Get-ExchangeServer <servername> | Get-Mailbox | Add-MailboxPermission -User Shaun -AccessRights FullAccess -inheritancetype all

(after you are done, you may wish to remove these permissions, to do so, use the Remove-MailboxPermissions -User Shaun -AccessRights FullAccess -inheritancetype all -confirm:$false)

Of course, if you wish, you can perform this using the GUI, just go to EMC –> Recipient Configuration –> Mailbox and select the users –> Managed Full Access Permissions… on the Action pane and add the account there.

Step 3 – Using the Import-Mailbox cmdlet

Now is time for the Import-Mailbox command. The Import-Mailbox command has a couple of parameters that we are especially interested in.


As the name suggests, this is where you specify the mailbox you would like to use for the destination of the import routine.


This will point the Import routine to look in the path for the PST files we are interested in. If you have only ONE PST file to import for a specific user, you can reference the exact PST file here and it will import the PST file. However be careful that you do not specify an explicit PST file and pipe multiple Mailboxes to the command, otherwise it will import the same PST file for all users which could have some embarrassing results!


This is the number of mailboxes to move at any one time. Now, this will largely depend on the resources that you have available. The typical value is 4, and this is normally more or less acceptable for this operation unless you have thousands of mailboxes, then you may want to increase this. Just remember ultimately you will have hardware bottlenecks.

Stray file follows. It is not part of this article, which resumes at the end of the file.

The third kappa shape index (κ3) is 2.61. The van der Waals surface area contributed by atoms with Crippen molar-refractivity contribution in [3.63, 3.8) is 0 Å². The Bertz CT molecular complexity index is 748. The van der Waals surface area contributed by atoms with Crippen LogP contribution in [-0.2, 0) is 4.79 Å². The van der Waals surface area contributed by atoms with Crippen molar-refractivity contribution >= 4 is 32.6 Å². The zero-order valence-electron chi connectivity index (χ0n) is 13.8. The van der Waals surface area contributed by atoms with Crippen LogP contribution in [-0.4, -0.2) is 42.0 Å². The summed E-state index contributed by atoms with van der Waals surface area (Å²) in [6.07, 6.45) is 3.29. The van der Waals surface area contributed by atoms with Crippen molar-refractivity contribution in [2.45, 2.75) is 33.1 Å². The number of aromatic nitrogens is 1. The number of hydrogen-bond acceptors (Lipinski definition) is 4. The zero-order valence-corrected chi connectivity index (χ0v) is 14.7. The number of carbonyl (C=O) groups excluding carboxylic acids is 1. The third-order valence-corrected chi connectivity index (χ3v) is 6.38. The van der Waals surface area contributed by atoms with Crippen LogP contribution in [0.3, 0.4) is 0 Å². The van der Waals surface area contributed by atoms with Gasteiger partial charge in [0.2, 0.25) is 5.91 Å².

Using this switch is similar to the whatif switch in other cmdlets (and this one in fact). It will not move any data, only highlight if the process is likely to be successful and notify you if there are any issues you need to take care of.

So once we have the PST file(s) in the PSTFolderPath of our choosing run the command depending on your situation:

Importing a single PST to a single Mailbox:

Import-Mailbox <MAILBOX ALIAS> -PSTFolderPath <PathToFolderContainingPST>

Importing a bunch of PST files to their associated Mailboxes:

Dir c:PSTFiles*.pst | Import-Mailbox

Go through ALL mailboxes, and find associated PST and import:

Get-Mailbox | Import-Mailbox -PSTFolderPath <PathToFolderContainingPST>

So as you can see, this routine is all in the preparation of the environment. The actual commands you run to do the Import are small, sweet and efficient. The great thing about using Powershell for this task is that it is so scalable, if you have a situation where there are many PST’s you need to import, this will quite happily do the work.


References: – You Had Me At EHLO… : How to Export and Import mailboxes to PST files in Exchange 2007 SP1 – Import-Mailbox cmdlet Technet reference – How to Import Mailbox Data Technet reference